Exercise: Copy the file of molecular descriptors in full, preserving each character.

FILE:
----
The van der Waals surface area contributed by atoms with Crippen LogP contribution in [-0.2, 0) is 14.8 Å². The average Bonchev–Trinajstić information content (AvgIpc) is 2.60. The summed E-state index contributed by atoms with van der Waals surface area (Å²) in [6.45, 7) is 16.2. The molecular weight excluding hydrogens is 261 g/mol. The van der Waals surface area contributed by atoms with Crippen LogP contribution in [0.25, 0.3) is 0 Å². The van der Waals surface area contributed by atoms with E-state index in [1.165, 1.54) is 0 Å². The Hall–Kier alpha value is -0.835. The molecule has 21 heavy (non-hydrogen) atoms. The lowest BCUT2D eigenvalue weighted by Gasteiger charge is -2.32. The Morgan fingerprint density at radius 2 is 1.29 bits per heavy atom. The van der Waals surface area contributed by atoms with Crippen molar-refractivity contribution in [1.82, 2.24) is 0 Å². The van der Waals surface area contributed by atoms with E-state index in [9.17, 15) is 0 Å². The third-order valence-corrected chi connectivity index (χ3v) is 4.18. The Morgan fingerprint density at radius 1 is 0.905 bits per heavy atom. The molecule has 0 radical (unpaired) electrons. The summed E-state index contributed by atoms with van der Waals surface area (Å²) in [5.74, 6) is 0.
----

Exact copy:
The van der Waals surface area contributed by atoms with Crippen LogP contribution in [-0.2, 0) is 14.8 Å². The average Bonchev–Trinajstić information content (AvgIpc) is 2.60. The summed E-state index contributed by atoms with van der Waals surface area (Å²) in [6.45, 7) is 16.2. The molecular weight excluding hydrogens is 261 g/mol. The van der Waals surface area contributed by atoms with Crippen LogP contribution in [0.25, 0.3) is 0 Å². The van der Waals surface area contributed by atoms with E-state index in [1.165, 1.54) is 0 Å². The Hall–Kier alpha value is -0.835. The molecule has 21 heavy (non-hydrogen) atoms. The lowest BCUT2D eigenvalue weighted by Gasteiger charge is -2.32. The Morgan fingerprint density at radius 2 is 1.29 bits per heavy atom. The van der Waals surface area contributed by atoms with Crippen molar-refractivity contribution in [1.82, 2.24) is 0 Å². The van der Waals surface area contributed by atoms with E-state index in [9.17, 15) is 0 Å². The third-order valence-corrected chi connectivity index (χ3v) is 4.18. The Morgan fingerprint density at radius 1 is 0.905 bits per heavy atom. The molecule has 0 radical (unpaired) electrons. The summed E-state index contributed by atoms with van der Waals surface area (Å²) in [5.74, 6) is 0.